The Nasdaq Composite (^IXIC) managed to claw back most of its losses Tuesday after falling 2.2% shortly after the open. But that doesn’t mean the index itself or the tech sector stocks that populate it are out of the woods. To the contrary, one trader is seeing short opportunities in not only the Nasdaq, but it’s biggest component, Apple (AAPL).
Tech stocks have been lagging the Dow and S&P 500 this year, but JC Parets, founder of allstarcharts.com, explains to Yahoo Finance Live that this phenomenon stretches back to the end of the second quarter of 2020.
“The underperformance started [on] Labor Day last year at the end of the summer, and that’s when they all peaked … Amazon has done nothing since then. It’s not just tech [stocks], it’s really big growth [stocks] and even small cap growth [stocks]. Growth in general peaked at the end of last summer — Apple, Amazon (AMZN), all of them on a relative basis.”
The two biggest outperforming S&P 500 sectors this year are energy and financials. The Energy Select Sector SPDR Fund (XLE) is up 38% and the Financial Select Sector SPDR Fund (XLF) is up 26% year-to-date. Parets says, “[T]he big winners have been coming out of value [stocks] … Financials, Berkshire [Hathaway], energy … Those have been the winners. The losers have been the growth stocks.”
2021 is not 2020
Parets also notes the different market environment this year compared to last year — a phenomenon many investors may not be noticing. “There’s so much more evidence that 2021 is just not what 2020 was, right? It is a completely different type of market, and some investors are able to adjust and see the information coming in and act accordingly. And some investors just like to sit on their hands and hope that last year’s market was going to continue to be this year’s market. I see it every day, and they’re paying a price for it,” he says.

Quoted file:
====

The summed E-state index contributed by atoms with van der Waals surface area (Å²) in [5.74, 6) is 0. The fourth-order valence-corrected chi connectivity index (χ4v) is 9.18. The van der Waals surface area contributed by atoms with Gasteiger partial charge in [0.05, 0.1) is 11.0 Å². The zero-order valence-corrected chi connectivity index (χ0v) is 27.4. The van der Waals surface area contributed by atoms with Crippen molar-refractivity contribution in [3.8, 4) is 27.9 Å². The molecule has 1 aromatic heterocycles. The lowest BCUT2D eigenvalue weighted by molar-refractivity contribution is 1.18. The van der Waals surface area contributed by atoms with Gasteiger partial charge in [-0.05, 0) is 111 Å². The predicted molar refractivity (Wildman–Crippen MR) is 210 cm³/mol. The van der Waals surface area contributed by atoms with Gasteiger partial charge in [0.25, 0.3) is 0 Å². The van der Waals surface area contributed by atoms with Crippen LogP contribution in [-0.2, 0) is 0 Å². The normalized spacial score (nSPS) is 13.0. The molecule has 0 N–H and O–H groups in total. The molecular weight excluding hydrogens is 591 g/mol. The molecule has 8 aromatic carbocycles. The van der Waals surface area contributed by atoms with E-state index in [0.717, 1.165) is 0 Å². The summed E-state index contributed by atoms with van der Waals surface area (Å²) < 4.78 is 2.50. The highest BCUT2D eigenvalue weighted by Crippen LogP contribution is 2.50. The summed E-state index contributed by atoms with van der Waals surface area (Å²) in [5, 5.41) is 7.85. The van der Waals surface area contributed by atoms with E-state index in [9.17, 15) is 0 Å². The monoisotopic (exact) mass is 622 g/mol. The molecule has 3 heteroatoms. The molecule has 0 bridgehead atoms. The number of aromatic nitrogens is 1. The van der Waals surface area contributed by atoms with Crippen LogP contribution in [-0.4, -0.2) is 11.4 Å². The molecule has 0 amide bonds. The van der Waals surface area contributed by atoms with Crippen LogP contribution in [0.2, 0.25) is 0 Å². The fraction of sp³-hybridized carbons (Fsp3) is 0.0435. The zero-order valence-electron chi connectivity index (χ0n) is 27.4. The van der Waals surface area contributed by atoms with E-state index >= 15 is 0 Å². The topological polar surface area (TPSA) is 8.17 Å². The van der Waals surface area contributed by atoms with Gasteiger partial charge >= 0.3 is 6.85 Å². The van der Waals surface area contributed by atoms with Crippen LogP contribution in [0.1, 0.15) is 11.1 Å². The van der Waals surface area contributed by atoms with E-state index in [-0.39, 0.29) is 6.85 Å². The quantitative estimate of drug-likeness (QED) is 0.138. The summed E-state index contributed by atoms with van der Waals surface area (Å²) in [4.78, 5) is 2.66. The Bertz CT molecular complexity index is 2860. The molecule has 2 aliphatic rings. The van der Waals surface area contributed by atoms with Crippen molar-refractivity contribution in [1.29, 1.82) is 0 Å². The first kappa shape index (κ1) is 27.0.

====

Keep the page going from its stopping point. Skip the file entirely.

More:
Parets outlines his trading style using the recent highs of certain trading instruments as a line in the sand. If the price is below the level, he’s thinking bearishly. “[If the index level is] below the February highs in small caps or the Nasdaq, under no circumstances can we be long … Bottom line is there’s no reason to be long if the Nasdaq or small caps are below those February highs.”
Apple stock, like many of its peers, has gone largely sideways since September despite making a nominal record high in January. Parets likes a short in Apple based on its relative underperformance, and issues a warning to fund managers who may be loading up on growth stocks at the expense of risk management.
“I’m hearing that [Ark Investment Management CEO] Cathie Wood considers Apple her cash equivalent. That’s pretty scary if you ask me. So, I really like the short a lot. Notice those September highs — where we got to in September was 138. We tried to get back there in January and failed. Most recently, we tried to get back there last month and failed, again. That’s the level, 138. If you’re below 138, under no circumstances can you own Apple … I prefer to be short. And how low could it go? … I could go real low. Why can’t it get back toward 100?” says Parets.
Gold making a comeback
Parets also highlights how defensive sectors and instruments have been perking up since the March lows. He uses a generalized trading maxim to illustrate how the trends in defensive stocks morphed from bearish to bullish.
“First thing assets need to do before they [start going up] is to stop going down. And over the last year, what were the worst assets? Bonds, yen, gold, staples on a relative bases. All the defensive areas were the worst place to be. And that changed in the first quarter of this year. They stopped going down, and over the last couple months, they’ve actually been going up,” says Parets.